I've got two books I'd like to review, one having absolutely nothing to do with the other. They just ended up being in our house at the same time, and one of them gets read OVER AND OVER AGAIN. Thank goodness Al and I like it! We got it at the library, so eventually they'll ask us to return it (phew!)
It's The Gingerbread Cowboy by Janet Squires. It follows the traditional gingerbread man storyline, except this guy is a cowboy and lives in Texas. As the Gingerbread Cowboy runs away from the rancher and his wife, we are introduced to a fine selection of western critters all hungry to eat the little guy -- a roadrunner, javelinas munching on cactus pads, long-horned cattle and actual cowboys shouting "Stampede!" It is the crafty coyote who finally lures the over-confident Gingerbread Cowboy to his delectable, digestive death.
Our boys LOVE this story. H. has heard the original story before, but likes this one better. The illustrations are vibrant and warmly colored, just like the desert landscape in which it takes place, and the tone is light and funny. We're going to make our own Gingerbread Cowboys on Saturday, when we're all done with our coughing illnesses (cross fingers!).
The second book is We Belong Together by Todd Parr. I received a gift certificate and purchased this one without checking it out first, which I regret now. I was disappointed because I really liked It's Ok To Be Different, as did the boys. This one is about adoption specifically, and for me, contains too many subliminal saviour messages. It's framed with "We belong together because you needed _____" and I(we) did so-and-so to provide it." The author does mention at the beginning that readers can feel free to change the pronouns as appropriate to fit one's family, but it still reads too much like the child has all of the needs to be filled, and the parents come to save the day.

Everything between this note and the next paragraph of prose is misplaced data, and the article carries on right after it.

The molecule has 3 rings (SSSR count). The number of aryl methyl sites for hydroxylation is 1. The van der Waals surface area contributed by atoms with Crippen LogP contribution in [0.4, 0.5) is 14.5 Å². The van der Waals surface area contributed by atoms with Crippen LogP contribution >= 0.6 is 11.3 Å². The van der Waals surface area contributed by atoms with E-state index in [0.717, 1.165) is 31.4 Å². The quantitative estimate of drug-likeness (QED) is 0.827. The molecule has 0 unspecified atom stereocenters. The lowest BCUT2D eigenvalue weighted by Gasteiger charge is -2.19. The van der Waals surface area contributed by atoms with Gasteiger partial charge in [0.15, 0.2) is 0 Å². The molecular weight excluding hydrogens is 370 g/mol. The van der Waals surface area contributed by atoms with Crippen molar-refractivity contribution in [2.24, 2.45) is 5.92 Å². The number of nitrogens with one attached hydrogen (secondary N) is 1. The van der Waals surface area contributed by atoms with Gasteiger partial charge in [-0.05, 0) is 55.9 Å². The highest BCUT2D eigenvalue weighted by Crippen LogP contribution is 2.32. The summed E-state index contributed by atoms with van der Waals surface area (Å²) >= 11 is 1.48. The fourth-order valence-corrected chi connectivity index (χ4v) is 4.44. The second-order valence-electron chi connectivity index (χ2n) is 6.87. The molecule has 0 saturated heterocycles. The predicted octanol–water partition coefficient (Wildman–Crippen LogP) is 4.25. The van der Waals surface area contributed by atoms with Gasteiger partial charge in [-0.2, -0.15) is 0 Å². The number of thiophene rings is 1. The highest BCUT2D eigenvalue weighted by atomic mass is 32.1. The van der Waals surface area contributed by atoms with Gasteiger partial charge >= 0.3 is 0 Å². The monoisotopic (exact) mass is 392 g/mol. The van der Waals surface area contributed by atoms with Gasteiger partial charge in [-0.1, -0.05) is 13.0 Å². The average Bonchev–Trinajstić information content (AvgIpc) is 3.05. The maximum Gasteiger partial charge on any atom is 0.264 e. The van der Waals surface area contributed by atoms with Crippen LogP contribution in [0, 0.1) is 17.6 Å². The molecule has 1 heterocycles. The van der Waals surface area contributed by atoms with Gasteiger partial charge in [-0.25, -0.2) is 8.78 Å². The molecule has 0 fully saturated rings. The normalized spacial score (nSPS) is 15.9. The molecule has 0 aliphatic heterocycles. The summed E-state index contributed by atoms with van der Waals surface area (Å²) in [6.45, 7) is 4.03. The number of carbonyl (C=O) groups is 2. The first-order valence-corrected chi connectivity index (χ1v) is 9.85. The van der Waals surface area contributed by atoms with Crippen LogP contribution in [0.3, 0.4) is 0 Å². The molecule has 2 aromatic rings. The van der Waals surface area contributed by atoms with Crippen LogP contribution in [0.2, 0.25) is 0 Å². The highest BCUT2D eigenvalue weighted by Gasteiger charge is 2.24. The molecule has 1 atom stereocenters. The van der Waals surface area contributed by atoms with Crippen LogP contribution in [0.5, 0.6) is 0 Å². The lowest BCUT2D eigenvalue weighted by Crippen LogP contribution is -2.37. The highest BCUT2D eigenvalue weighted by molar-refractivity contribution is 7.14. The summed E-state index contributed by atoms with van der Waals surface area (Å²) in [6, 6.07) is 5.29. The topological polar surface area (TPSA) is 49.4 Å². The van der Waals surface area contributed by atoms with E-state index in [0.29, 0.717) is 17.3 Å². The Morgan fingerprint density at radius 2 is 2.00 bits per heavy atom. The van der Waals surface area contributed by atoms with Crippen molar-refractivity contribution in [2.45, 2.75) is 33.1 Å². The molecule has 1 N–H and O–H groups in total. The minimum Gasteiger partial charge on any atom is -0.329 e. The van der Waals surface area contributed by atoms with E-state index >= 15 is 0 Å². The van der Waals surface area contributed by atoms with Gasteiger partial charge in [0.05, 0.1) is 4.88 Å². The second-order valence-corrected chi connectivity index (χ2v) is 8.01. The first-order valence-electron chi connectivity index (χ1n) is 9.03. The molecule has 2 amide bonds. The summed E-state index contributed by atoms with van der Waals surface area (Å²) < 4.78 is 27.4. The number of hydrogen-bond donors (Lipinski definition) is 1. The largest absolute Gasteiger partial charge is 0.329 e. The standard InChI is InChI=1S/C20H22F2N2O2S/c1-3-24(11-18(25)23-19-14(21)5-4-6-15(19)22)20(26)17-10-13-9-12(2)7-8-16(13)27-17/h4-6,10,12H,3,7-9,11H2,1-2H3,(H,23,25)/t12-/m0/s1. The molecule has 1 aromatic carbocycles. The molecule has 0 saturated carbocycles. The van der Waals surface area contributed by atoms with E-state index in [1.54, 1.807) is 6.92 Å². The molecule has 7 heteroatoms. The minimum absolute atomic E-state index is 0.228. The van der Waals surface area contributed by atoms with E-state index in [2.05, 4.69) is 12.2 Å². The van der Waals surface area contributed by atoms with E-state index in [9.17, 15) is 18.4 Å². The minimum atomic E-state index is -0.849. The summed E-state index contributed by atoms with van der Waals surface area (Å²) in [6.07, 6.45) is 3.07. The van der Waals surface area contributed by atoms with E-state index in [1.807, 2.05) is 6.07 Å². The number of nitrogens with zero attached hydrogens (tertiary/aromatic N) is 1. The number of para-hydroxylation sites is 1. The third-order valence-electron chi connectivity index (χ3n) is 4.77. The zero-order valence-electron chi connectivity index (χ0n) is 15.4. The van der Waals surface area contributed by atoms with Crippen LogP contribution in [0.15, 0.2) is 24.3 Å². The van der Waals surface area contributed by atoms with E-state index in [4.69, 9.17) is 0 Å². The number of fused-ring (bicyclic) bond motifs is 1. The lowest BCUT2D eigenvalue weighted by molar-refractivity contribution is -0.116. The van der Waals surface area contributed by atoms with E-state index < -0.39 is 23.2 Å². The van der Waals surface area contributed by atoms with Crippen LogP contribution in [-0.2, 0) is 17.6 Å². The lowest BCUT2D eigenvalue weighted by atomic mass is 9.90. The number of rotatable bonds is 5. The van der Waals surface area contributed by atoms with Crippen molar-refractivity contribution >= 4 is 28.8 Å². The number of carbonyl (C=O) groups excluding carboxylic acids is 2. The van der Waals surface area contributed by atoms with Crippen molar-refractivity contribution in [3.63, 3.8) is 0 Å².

I guess I would have liked it if some of the scenarios included things the A-parents needed, and the child fulfilled. And in our case, some of the examples felt uncomfortable. For example, "...you needed someone to say "I love you," and we had love to give."
If one is in an open adoption where all family members love the child, that line falls flat. I know that H and L's family love them. They told us, they showed us. And you can tell because our guys are so incredibly loving themselves. You learn love by being given love. I balked at that page especially.
I don't mean to trash it, and I'm sure there are wonderful messages for the right readers, but I would have liked a more balanced book in terms of the giving and receiving. Al and I are discovering in delightful bite-sized pieces how much the boys have given us. Even when I'm lying on the rug, semi-conscious, saying for the 37th time to Lire, "yes, sweetie, that is SOME cardboard box you've got there!," I realize that they are giving me patience disguised as exhaustion. Lately Habtam has been complimenting me a lot -- "Mommy? I like your shiny eyes," or "Habtamu like Mommy's clothes," when I'm wearing longjohns and a poly-pro thermal top (hey, give me a break, I'm sick!). They are sweet, sweet little men.
Anyway, give both books a look, if you've got the time. I'm going to return the latter book for something else -- any recommendations?